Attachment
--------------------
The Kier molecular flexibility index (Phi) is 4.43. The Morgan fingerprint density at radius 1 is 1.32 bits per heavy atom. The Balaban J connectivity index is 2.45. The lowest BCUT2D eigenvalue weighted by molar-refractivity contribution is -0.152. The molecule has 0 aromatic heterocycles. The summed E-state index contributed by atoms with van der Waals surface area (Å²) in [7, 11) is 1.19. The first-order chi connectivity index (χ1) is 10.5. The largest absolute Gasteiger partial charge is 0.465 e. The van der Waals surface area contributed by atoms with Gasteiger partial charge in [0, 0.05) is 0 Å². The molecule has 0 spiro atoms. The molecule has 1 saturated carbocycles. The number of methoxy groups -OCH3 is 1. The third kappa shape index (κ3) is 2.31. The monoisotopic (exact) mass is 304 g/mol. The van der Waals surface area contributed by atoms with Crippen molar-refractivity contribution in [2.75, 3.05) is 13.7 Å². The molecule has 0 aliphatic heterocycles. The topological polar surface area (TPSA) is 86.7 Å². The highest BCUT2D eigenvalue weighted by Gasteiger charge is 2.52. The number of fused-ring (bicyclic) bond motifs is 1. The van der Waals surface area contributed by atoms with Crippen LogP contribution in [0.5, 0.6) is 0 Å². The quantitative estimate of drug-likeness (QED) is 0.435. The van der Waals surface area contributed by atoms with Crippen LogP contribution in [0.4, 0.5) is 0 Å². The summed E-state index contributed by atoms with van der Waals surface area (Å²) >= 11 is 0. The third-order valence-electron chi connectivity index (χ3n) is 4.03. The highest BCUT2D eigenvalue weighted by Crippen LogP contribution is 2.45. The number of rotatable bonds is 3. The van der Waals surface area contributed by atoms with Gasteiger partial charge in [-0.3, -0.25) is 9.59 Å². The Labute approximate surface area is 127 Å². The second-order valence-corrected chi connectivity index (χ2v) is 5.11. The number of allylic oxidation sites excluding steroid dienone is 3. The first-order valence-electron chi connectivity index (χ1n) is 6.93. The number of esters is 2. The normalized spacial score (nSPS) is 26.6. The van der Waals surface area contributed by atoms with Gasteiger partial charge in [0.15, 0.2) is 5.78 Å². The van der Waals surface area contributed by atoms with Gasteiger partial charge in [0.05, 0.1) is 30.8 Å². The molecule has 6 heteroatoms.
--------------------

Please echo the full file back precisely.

The Kier molecular flexibility index (Phi) is 4.43. The Morgan fingerprint density at radius 1 is 1.32 bits per heavy atom. The Balaban J connectivity index is 2.45. The lowest BCUT2D eigenvalue weighted by molar-refractivity contribution is -0.152. The molecule has 0 aromatic heterocycles. The summed E-state index contributed by atoms with van der Waals surface area (Å²) in [7, 11) is 1.19. The first-order chi connectivity index (χ1) is 10.5. The largest absolute Gasteiger partial charge is 0.465 e. The van der Waals surface area contributed by atoms with Gasteiger partial charge in [0, 0.05) is 0 Å². The molecule has 0 spiro atoms. The molecule has 1 saturated carbocycles. The number of methoxy groups -OCH3 is 1. The third kappa shape index (κ3) is 2.31. The monoisotopic (exact) mass is 304 g/mol. The van der Waals surface area contributed by atoms with Crippen molar-refractivity contribution in [2.75, 3.05) is 13.7 Å². The molecule has 0 aliphatic heterocycles. The topological polar surface area (TPSA) is 86.7 Å². The highest BCUT2D eigenvalue weighted by Gasteiger charge is 2.52. The number of fused-ring (bicyclic) bond motifs is 1. The van der Waals surface area contributed by atoms with Crippen LogP contribution in [0.5, 0.6) is 0 Å². The quantitative estimate of drug-likeness (QED) is 0.435. The van der Waals surface area contributed by atoms with Crippen LogP contribution in [0.4, 0.5) is 0 Å². The summed E-state index contributed by atoms with van der Waals surface area (Å²) >= 11 is 0. The third-order valence-electron chi connectivity index (χ3n) is 4.03. The highest BCUT2D eigenvalue weighted by Crippen LogP contribution is 2.45. The number of rotatable bonds is 3. The van der Waals surface area contributed by atoms with Gasteiger partial charge in [-0.3, -0.25) is 9.59 Å². The Labute approximate surface area is 127 Å². The second-order valence-corrected chi connectivity index (χ2v) is 5.11. The number of allylic oxidation sites excluding steroid dienone is 3. The first-order valence-electron chi connectivity index (χ1n) is 6.93. The number of esters is 2. The normalized spacial score (nSPS) is 26.6. The van der Waals surface area contributed by atoms with Gasteiger partial charge in [0.15, 0.2) is 5.78 Å². The van der Waals surface area contributed by atoms with Gasteiger partial charge in [0.05, 0.1) is 30.8 Å². The molecule has 6 heteroatoms.